My church regularly gives financial help to individuals in need. Should the individual receiving financial help/charity from the church be issued any kind of Form 1099 from the church?
IRS Publication 525 states that gifts to individuals not in the employ of the donor are non-taxable. This is true regardless whether the gifts are periodic or regular as long as no services are required (past, present or future) to receive the benevolence. I recommend that viewers of this blog type "Benevolence" in the above search window for much more on this subject.
Donations have been made to our church, and the donors requested that certain individuals then be given the same amount in charity from the church due to a perceived need (specifically, for people who have lost their jobs, but the specific individuals were named by the donors). The church told the donors that it would assume complete legal control over the donated funds, but the church has, in fact, been giving as much, or more, to the needy individuals as was donated by donors making such requests. Are these donations tax deductible as charitable donations for the donors?
Generally, these type of gifts are deductible by the donor and non-taxable to the recipient. Again, type "Benevolence" in the above search window for much more on this subject.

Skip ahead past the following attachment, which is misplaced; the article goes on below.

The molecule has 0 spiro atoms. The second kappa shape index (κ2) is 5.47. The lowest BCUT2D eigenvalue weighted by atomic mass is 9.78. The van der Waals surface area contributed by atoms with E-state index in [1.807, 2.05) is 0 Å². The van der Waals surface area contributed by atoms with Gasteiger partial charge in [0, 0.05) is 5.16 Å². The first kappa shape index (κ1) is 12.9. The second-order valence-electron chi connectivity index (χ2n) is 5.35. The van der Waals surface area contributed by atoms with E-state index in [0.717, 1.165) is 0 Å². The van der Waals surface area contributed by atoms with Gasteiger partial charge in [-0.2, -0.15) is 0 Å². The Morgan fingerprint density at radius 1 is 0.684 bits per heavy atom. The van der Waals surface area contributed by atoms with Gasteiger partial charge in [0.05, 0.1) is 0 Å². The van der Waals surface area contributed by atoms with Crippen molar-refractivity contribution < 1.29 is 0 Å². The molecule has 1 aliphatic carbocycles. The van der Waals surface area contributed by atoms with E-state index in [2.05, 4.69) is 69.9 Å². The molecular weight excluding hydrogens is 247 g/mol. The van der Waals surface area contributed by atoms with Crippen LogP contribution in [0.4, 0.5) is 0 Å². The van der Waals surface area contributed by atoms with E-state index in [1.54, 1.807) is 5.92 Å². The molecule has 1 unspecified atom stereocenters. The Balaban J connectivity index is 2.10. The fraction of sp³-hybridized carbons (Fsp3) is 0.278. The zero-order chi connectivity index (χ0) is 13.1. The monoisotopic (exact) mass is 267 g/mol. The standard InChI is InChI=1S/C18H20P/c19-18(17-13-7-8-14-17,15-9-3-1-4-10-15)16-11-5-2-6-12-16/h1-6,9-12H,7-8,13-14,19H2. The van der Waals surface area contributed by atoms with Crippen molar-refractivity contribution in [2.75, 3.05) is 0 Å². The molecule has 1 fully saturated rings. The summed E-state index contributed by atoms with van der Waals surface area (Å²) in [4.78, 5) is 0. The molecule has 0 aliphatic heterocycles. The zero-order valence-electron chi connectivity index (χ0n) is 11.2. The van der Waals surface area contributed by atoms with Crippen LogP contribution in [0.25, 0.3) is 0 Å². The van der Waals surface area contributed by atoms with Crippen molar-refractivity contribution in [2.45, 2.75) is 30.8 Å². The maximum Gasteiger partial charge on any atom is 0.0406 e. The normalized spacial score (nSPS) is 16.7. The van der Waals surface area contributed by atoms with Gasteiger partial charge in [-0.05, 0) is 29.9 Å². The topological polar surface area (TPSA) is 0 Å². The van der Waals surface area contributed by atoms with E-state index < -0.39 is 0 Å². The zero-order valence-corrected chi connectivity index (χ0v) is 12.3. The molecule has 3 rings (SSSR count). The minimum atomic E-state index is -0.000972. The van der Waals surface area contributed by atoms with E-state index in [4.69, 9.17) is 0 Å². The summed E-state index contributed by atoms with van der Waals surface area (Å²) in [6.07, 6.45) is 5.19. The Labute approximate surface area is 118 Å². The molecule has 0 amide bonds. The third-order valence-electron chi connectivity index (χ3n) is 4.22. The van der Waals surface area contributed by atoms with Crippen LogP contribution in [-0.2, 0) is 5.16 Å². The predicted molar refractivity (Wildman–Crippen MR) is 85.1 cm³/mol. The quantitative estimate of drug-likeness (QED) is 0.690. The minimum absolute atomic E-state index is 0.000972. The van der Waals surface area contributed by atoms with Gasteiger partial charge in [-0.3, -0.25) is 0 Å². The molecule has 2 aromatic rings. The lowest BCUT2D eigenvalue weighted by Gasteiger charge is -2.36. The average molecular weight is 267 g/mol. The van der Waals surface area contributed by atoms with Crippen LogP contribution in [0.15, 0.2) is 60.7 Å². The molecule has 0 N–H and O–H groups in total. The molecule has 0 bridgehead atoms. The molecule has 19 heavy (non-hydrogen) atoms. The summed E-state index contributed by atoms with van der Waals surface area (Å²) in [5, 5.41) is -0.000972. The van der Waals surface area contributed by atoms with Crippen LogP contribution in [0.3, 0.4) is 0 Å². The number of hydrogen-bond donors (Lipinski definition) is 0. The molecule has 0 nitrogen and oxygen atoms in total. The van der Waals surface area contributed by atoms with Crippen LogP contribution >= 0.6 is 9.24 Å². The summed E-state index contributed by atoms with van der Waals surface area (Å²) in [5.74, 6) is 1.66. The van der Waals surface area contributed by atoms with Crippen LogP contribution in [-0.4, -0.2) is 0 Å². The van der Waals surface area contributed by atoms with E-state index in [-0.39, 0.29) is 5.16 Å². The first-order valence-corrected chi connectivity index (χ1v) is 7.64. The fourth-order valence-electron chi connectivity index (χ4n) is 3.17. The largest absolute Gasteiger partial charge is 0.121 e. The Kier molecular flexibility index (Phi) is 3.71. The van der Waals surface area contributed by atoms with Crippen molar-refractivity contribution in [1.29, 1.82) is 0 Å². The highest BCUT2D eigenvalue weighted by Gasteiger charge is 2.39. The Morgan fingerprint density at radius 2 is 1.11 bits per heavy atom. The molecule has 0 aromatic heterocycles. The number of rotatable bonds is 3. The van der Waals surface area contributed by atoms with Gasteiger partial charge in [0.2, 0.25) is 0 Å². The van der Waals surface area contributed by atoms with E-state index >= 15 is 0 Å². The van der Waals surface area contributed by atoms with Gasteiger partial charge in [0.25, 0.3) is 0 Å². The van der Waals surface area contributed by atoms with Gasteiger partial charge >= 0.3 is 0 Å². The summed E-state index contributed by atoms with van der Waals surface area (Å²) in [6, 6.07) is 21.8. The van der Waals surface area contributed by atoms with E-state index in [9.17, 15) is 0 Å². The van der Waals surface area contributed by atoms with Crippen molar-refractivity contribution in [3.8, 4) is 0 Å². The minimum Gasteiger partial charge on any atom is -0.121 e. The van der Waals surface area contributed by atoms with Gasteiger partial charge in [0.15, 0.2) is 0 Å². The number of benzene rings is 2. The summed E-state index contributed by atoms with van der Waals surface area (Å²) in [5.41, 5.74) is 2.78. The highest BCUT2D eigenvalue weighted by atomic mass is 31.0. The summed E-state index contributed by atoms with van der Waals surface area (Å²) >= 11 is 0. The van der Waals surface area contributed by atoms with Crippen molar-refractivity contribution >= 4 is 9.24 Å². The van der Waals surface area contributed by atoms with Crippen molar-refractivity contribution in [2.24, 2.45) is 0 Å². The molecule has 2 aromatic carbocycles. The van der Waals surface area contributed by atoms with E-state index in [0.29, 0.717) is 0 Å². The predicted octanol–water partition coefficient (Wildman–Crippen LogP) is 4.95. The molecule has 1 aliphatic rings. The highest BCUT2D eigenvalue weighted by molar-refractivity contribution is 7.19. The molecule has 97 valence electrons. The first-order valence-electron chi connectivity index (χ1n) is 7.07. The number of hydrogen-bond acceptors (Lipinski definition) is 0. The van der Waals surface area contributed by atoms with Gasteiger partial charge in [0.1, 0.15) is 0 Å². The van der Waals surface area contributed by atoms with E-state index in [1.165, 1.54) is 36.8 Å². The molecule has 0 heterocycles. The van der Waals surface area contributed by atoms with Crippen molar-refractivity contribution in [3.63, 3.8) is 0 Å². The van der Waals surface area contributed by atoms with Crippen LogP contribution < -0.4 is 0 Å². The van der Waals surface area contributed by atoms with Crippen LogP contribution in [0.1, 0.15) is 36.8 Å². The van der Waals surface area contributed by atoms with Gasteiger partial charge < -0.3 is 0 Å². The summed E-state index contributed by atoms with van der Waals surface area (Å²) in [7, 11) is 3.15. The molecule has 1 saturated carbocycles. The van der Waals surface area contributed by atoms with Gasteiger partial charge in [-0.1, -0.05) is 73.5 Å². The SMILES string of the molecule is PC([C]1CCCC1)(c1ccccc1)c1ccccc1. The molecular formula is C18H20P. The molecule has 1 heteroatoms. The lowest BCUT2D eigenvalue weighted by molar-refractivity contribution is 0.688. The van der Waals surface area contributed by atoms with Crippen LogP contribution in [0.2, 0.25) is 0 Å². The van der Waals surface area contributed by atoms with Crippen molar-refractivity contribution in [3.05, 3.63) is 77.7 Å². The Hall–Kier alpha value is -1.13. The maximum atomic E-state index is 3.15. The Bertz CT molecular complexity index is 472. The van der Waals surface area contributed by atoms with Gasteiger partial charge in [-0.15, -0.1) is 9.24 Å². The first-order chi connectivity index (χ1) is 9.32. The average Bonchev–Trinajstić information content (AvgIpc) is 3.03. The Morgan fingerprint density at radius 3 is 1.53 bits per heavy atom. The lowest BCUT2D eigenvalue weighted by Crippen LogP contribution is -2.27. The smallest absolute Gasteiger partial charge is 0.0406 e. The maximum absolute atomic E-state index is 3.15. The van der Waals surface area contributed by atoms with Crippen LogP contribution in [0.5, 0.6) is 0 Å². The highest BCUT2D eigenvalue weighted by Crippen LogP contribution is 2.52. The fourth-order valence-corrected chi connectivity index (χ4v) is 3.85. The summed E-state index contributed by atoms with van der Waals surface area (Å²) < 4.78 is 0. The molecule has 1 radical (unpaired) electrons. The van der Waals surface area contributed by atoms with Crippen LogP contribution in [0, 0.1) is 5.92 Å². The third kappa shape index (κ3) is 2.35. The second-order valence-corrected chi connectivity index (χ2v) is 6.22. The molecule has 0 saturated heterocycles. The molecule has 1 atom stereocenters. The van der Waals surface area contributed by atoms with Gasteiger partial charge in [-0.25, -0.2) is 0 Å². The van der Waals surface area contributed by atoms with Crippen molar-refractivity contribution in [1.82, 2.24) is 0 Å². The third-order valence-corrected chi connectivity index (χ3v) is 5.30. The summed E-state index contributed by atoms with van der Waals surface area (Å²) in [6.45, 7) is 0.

Tax-exempt organizations that file Form 990 (most churches are excluded from this requirement) are familiar with IRS rules regarding donor advised funds. The Instructions to Schedule D of Form 990 define these funds:
"Generally a donor advised fund is a fund or account:
1. That is separately identified by reference to contributions of a donor or donors;
2. That is owned and controlled by a sponsoring organization; and
3. For which the donor or donor advisor has or reasonably expects to have advisory privileges in the distribution or investment of amounts held in the donor advised funds or accounts because of the donor's status as a donor" (Form 990 Schedule D Instructions).
The presence of this status does not deny tax-deductibility of donations but does merit the attention of the IRS since obvious abuse could occur. For this reason, in my blog entries I have persistently cautioned churches to be aware of potential abuses and to steer clear of them.